Autumn’s beauty: the quince - from our regular food blogger Helen Parkin of A Forkful of Spaghetti
Ah, Autumn! Perhaps the season most associated with England, it’s also the time of year which induces usually sane, serious types to drift off into daydreams of Keatsian ‘mists and mellow fruitfulness’, and with good reason.
Autumn is, of course, the time associated with bountiful harvest, and with orchard trees laden with apples and pears. But it’s also the season for the lesser-known and sadly less available fruits associated with old England, quinces.
Picture right: Quinces from Public Domain Photos
Although grown and eaten in the UK since around the thirteenth century, the quince has been almost completely forgotten and neglected in the past few decades. Happily, it is now enjoying something of a revival, thanks to renewed interest in locally produced foods and hitherto forgotten or neglected recipes.
The redoubtable Jane Grigson
, who knew a thing or two about food, called the quince ‘the best of all fruits’, and current influential food writers, like Hugh Fearnley-Whittingstall and Nigel Slater, have championed the quince’s cause in recent years.
River Cottage’s principal gardener, Mark Diacono, seems set to continue the trend with his already acclaimed new book, A Taste of the Unexpected
, in which he, too, celebrates the joys of both growing and eating quince.
So just what is it about the quince that inspires such adoration?
It all starts with the quince’s fragrance: as Diacono says, it seduces with its ‘sweet, spicy perfume... If they were inedible, I’d grow them for this alone’. But the fruit’s main secret is surely the hedonistic pleasures it releases on cooking, wherein lie magical transformations.
First, the flesh turns from off-white to vivid pink or even ruby. Then there’s the texture, which changes from a rock-like hardness to something akin to a very ripe pear. It is easy to eat, readily falling apart on the first bite, with a succulence all its own. And finally, the all-important taste? That, too, changes – from inedibly bitter to something between an apple and a pear, but more intense and honeyed, and more heavenly, than either.
In short, if you’ve never tried quince, you’ve been missing out. In fact, this hallowed fruit should be on every food lover’s list of 100 things to try before they die – not least because once you’ve tasted quince, I guarantee you that you’ll want to eat it again. And again. And again.
If you are lucky enough to come across quinces, you’ll find a plethora of culinary uses for them: from jams and jellies, through savoury dishes (braised with pork belly, for example), to puddings and cakes.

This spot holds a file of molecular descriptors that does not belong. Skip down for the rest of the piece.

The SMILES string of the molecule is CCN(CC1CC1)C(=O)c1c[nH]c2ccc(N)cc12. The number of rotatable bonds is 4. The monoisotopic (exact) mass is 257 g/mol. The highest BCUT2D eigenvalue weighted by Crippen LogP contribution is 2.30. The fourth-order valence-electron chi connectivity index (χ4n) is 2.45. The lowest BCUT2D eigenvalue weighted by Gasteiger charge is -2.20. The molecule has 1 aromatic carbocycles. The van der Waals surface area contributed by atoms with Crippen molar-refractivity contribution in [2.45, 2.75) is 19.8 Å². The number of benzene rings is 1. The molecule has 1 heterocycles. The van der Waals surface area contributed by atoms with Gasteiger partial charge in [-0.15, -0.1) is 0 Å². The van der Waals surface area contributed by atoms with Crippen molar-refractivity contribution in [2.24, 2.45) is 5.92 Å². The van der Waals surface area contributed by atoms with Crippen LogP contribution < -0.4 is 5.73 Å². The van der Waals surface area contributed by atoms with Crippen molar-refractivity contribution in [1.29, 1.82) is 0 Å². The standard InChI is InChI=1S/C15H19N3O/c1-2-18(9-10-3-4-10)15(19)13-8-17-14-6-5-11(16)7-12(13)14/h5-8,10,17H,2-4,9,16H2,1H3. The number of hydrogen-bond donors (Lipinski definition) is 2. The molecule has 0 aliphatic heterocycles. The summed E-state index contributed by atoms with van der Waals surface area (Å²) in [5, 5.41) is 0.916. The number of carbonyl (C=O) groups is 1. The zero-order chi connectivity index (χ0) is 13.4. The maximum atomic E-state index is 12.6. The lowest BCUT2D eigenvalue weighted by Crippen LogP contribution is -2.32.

Think of quince jellies and jams, and quince paste might come to mind, often seen in the shops as Spanish membrillo.
Picture right: Membrillo with walnuts by jlastras
Actually, quince paste, or ‘marmalade’, has been made in England since at least the eighteenth century, by which time it was already a standard household recipe. Florence White’s seminal book, Good Things in England, carries one such version, dating from the early part of that period, from an unnamed Worcester cook.
Is it too much to hope that, in these days of demand for local produce, we might see a return of English-made quince paste? It would be cheering to think so. And a great match for quince paste, while we’re on the subject of provenance, is another English product, not unlike Spanish manchego – the nutty Sussex-made ewe’s milk cheese, Lord of the Hundreds. Eat the two together for a tapas-like snack.
In cakes and desserts, use quinces wherever you might ordinarily use apples or pears – they marry fantastically well with other autumnal fruit, and also with spices redolent of times past, such as cloves, vanilla, ginger, cinnamon, and nutmeg – and prepare to be amazed at the difference.
To take just one easy example, to elevate the humble crumble into an Autumnal special (after all, what else is crumble for, if not for Autumn?)
- Mix pre-cooked quinces with apples and pears, and cover with the usual toasty topping of butter, sugar, and flour.
- Scatter some chopped golden Kentish cobnuts – also benefiting from something of a renaissance – over the surface for a final flourish.
- Bake for about 30 minutes at 190ºC/375ºF/Gas Mark 5 and serve warm, not hot, with top-notch vanilla ice cream for a delicious dessert.
But, to be perfectly frank, the quince is a fruit of such merit that it doesn’t need anything else to accompany it.
Picture left: Quinces from Jespahjoy
Poached simply in water and sugar until changed in colour and tender, it’s fabulous eaten in its own syrup, or else – if you really must – with cream, crème fraîche, or yogurt. Either way, you might want to take the precaution of eating solo, because this is one treat you won’t want to share.
Finally, if you get the bug (and you will), why not indulge yourself further, and consider growing your own quinces?
The quince tree is a relatively hardy specimen, and should grow readily in good, deep soil. It is also self-fertilising, so you only need one tree, not vast orchards, in order to obtain a fruit yield.
Quince trees are available from several nurseries across the country, particularly in the south, including the National Quince Collection. See http://www.nortonpriory.org
for more details. Soon you could be celebrating your very own harvest of quintessentially autumnal quinces!